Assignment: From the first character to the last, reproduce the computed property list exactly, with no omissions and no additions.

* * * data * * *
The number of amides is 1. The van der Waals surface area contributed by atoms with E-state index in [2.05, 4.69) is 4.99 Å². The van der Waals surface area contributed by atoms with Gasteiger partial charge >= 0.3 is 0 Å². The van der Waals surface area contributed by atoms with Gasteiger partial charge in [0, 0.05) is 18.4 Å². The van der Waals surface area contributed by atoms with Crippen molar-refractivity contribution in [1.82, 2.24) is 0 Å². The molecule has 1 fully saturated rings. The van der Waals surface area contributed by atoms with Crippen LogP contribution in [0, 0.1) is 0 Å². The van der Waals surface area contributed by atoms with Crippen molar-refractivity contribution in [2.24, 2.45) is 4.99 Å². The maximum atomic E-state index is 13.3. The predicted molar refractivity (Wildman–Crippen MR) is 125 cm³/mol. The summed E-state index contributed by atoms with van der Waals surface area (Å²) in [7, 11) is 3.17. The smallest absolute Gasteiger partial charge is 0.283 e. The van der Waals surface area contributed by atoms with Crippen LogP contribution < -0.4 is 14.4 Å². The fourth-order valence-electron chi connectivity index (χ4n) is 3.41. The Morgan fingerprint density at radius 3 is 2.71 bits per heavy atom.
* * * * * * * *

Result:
The number of amides is 1. The van der Waals surface area contributed by atoms with E-state index in [2.05, 4.69) is 4.99 Å². The van der Waals surface area contributed by atoms with Gasteiger partial charge >= 0.3 is 0 Å². The van der Waals surface area contributed by atoms with Gasteiger partial charge in [0, 0.05) is 18.4 Å². The van der Waals surface area contributed by atoms with Crippen molar-refractivity contribution in [1.82, 2.24) is 0 Å². The molecule has 1 fully saturated rings. The van der Waals surface area contributed by atoms with Crippen LogP contribution in [0, 0.1) is 0 Å². The van der Waals surface area contributed by atoms with Crippen molar-refractivity contribution in [2.24, 2.45) is 4.99 Å². The maximum atomic E-state index is 13.3. The predicted molar refractivity (Wildman–Crippen MR) is 125 cm³/mol. The summed E-state index contributed by atoms with van der Waals surface area (Å²) in [7, 11) is 3.17. The smallest absolute Gasteiger partial charge is 0.283 e. The van der Waals surface area contributed by atoms with Crippen LogP contribution < -0.4 is 14.4 Å². The fourth-order valence-electron chi connectivity index (χ4n) is 3.41. The Morgan fingerprint density at radius 3 is 2.71 bits per heavy atom.